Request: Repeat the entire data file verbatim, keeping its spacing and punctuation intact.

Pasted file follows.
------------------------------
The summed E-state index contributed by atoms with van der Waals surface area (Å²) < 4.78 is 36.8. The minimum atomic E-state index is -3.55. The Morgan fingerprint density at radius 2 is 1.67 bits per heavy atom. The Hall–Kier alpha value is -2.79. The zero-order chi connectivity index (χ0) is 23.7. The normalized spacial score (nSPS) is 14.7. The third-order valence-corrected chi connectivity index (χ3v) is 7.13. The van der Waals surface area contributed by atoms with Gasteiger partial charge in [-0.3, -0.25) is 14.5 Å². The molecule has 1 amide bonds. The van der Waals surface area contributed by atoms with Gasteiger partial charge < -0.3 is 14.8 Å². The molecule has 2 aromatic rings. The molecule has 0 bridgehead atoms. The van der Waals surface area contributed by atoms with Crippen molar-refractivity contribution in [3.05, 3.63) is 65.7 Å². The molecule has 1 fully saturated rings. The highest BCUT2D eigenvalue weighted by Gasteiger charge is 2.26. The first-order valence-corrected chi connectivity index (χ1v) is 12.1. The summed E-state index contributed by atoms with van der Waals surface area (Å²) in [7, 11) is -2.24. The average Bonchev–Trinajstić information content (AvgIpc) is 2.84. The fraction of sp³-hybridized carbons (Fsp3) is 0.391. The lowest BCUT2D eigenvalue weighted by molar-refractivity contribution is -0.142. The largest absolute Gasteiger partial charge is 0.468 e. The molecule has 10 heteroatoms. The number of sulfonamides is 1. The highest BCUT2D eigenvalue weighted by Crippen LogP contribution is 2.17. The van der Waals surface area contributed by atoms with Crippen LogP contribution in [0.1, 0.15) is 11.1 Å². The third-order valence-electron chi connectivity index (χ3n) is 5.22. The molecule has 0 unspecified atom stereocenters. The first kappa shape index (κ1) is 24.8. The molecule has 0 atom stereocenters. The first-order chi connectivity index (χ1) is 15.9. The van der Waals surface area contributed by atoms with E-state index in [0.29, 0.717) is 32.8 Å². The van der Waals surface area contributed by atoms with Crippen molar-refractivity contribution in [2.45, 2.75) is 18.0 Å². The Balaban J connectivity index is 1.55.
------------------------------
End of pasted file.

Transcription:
The summed E-state index contributed by atoms with van der Waals surface area (Å²) < 4.78 is 36.8. The minimum atomic E-state index is -3.55. The Morgan fingerprint density at radius 2 is 1.67 bits per heavy atom. The Hall–Kier alpha value is -2.79. The zero-order chi connectivity index (χ0) is 23.7. The normalized spacial score (nSPS) is 14.7. The third-order valence-corrected chi connectivity index (χ3v) is 7.13. The van der Waals surface area contributed by atoms with Gasteiger partial charge in [-0.3, -0.25) is 14.5 Å². The molecule has 1 amide bonds. The van der Waals surface area contributed by atoms with Gasteiger partial charge < -0.3 is 14.8 Å². The molecule has 2 aromatic rings. The molecule has 0 bridgehead atoms. The van der Waals surface area contributed by atoms with Crippen molar-refractivity contribution in [3.05, 3.63) is 65.7 Å². The molecule has 1 fully saturated rings. The highest BCUT2D eigenvalue weighted by Gasteiger charge is 2.26. The first-order valence-corrected chi connectivity index (χ1v) is 12.1. The summed E-state index contributed by atoms with van der Waals surface area (Å²) in [7, 11) is -2.24. The average Bonchev–Trinajstić information content (AvgIpc) is 2.84. The fraction of sp³-hybridized carbons (Fsp3) is 0.391. The lowest BCUT2D eigenvalue weighted by molar-refractivity contribution is -0.142. The largest absolute Gasteiger partial charge is 0.468 e. The molecule has 10 heteroatoms. The number of sulfonamides is 1. The highest BCUT2D eigenvalue weighted by Crippen LogP contribution is 2.17. The van der Waals surface area contributed by atoms with Crippen LogP contribution in [0.1, 0.15) is 11.1 Å². The third-order valence-electron chi connectivity index (χ3n) is 5.22. The molecule has 0 unspecified atom stereocenters. The first kappa shape index (κ1) is 24.8. The molecule has 0 atom stereocenters. The first-order chi connectivity index (χ1) is 15.9. The van der Waals surface area contributed by atoms with E-state index in [0.29, 0.717) is 32.8 Å². The van der Waals surface area contributed by atoms with Crippen molar-refractivity contribution in [2.45, 2.75) is 18.0 Å². The Balaban J connectivity index is 1.55.